On the morning of President Donald J. Trump’s inauguration, protesters across Washington positioned themselves at police barricades and checkpoints in an attempt to block people from gaining access to the inaugural festivities.
From 6th Street and Indiana Avenue N.W., near both the D.C. Superior Court and the Metropolitan Police Headquarters, to McPherson Square, just a stone’s throw from the White House, protesters formed walls, sang songs, chanted, and faced police with one very forceful message: as the presidency of Trump begins, so does the resistance to it. As of 1:30p.m. on Friday, D.C. police said they had made more than 90 arrests.
Sunsara Taylor of a self-described anti-fascism group led a chant of marchers in McPherson Square Park in Washington, the hub for many of the protest events.
“In the name of humanity, we refuse to accept a fascist America,” she said, leading the gathered crowd in chant before leading a march down K Street NW. “Protest is righteous, but more than that protest is needed,” Taylor told TIME, adding that she believes Trump is leading a “lynch mob form of rule.”
Before daylight broke, there was calm across D.C. Outside of the Metropolitan Police Headquarters, a small crowd of protesters holding painted signs that read “Black Lives Matter” had gathered. A woman on a megaphone declared they represented, “people that live here who are not going anywhere.”
“D.C. is not immune to police violence,” she said. “Not immune to police brutality.”
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Just three blocks away on 6th Street, protesters with “Showing up for Racial Justice,” or SURJ, was attempting to block a gate. They sang the classic gospel song “This Little Light of Mine” as a man in the crowd attempted to drown out their voices with a “Trump!” chant. It didn’t work, but neither did their attempt to shut down the entrance, which was opened a couple minutes after TIME arrived.
Mikayla Lytton, 28, has lived in D.C. for five years. This morning, she joined SURJ activists, a mostly white group that says it aims to disrupt white nationalism from within white spaces. The group arrived at the 6th street checkpoint before sunlight and stood in line to try to block entry for those who filed in behind them. Lytton said she was driven to participate by Trump’s rhetoric which she said “has been characterized by what can only be described as white supremacy.”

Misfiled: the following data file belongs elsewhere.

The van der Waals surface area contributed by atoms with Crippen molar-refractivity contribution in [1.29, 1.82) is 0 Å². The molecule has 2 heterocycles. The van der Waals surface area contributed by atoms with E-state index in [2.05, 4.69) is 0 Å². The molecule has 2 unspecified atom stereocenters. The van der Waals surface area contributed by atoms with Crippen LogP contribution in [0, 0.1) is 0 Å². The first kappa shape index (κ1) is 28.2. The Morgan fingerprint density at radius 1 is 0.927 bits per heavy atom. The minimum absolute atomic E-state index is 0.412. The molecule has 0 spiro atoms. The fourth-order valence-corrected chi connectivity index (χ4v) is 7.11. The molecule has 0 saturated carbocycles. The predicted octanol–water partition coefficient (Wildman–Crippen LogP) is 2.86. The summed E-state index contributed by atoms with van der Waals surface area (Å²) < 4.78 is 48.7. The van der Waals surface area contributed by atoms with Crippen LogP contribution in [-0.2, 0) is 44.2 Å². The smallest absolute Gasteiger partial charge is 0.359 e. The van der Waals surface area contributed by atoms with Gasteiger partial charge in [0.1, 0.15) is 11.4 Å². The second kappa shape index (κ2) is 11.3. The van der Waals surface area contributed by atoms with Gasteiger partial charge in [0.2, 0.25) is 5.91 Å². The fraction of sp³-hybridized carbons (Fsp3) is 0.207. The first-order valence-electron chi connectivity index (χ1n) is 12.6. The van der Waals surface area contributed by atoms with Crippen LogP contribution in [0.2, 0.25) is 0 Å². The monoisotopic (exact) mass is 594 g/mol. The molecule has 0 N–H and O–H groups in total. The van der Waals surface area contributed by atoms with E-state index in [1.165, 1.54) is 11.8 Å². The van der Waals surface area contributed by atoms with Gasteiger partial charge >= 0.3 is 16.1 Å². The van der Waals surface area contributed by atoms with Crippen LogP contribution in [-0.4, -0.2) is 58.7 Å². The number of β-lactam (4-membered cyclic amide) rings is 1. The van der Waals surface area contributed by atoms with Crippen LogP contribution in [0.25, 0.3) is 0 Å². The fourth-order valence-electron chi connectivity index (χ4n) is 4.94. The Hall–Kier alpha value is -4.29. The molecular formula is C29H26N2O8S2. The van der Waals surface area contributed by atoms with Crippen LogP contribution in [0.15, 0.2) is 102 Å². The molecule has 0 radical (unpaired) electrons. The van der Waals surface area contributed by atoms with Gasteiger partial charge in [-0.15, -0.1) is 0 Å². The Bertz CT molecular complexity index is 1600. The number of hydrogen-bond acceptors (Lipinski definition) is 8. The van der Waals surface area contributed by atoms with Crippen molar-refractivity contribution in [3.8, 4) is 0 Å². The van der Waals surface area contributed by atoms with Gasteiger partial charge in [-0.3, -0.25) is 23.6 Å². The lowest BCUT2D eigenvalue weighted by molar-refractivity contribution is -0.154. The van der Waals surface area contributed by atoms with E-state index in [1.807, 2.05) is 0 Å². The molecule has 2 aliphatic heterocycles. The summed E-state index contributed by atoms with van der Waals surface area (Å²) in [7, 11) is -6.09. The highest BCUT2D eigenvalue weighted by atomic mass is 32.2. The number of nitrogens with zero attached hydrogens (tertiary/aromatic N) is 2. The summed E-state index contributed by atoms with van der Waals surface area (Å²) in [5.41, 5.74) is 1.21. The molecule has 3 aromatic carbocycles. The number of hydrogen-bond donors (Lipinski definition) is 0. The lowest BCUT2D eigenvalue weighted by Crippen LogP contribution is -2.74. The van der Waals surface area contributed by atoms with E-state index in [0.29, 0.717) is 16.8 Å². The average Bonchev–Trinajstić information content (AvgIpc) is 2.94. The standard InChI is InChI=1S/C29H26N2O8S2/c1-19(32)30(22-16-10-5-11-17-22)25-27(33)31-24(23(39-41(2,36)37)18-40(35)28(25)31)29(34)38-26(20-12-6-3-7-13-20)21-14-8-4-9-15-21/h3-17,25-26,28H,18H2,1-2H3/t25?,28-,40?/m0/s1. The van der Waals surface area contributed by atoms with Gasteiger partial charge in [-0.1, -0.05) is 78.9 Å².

“It’s racist, it’s xenophobic, it’s Islamophobic, it’s ableist, it’s misogynist. I could go on with so many -isms,” she said. “The folks who I showed up with brought love, brought hope, brought peace, and brought solidarity.”
At every turn in downtown Washington, those seeking to celebrate the inauguration of President Trump were met with those seeking to disrupt it, led by an alliance of organizations working together under the hashtag #DisruptJ20. They represent all sorts of communities: anti-capitalists, Dakota Access Pipeline protesters from Standing Rock, marijuana legalization advocates, LGBTQ activists and allies, racial justice warriors, animal rights groups and environmentalists.
On Thursday night, the rabble rousers had prepared for the day ahead by gathering at a church in upper northwest Washington. On the corner outside, a line of silent people stood holding candles as a part of a vigil for justice and peace that had been organized by a church leader further up the block. Cars honked as the passed by, eliciting whoops from the gatherers.
Inside the church the atmosphere was warm and anxious, but also easy for an outsider to feel like an “infiltrator,” which organizer Lilly Diagle made clear were not welcome to the folks sitting crosslegged on the floor awaiting guidelines for how to avoid arrest and where to meet for food.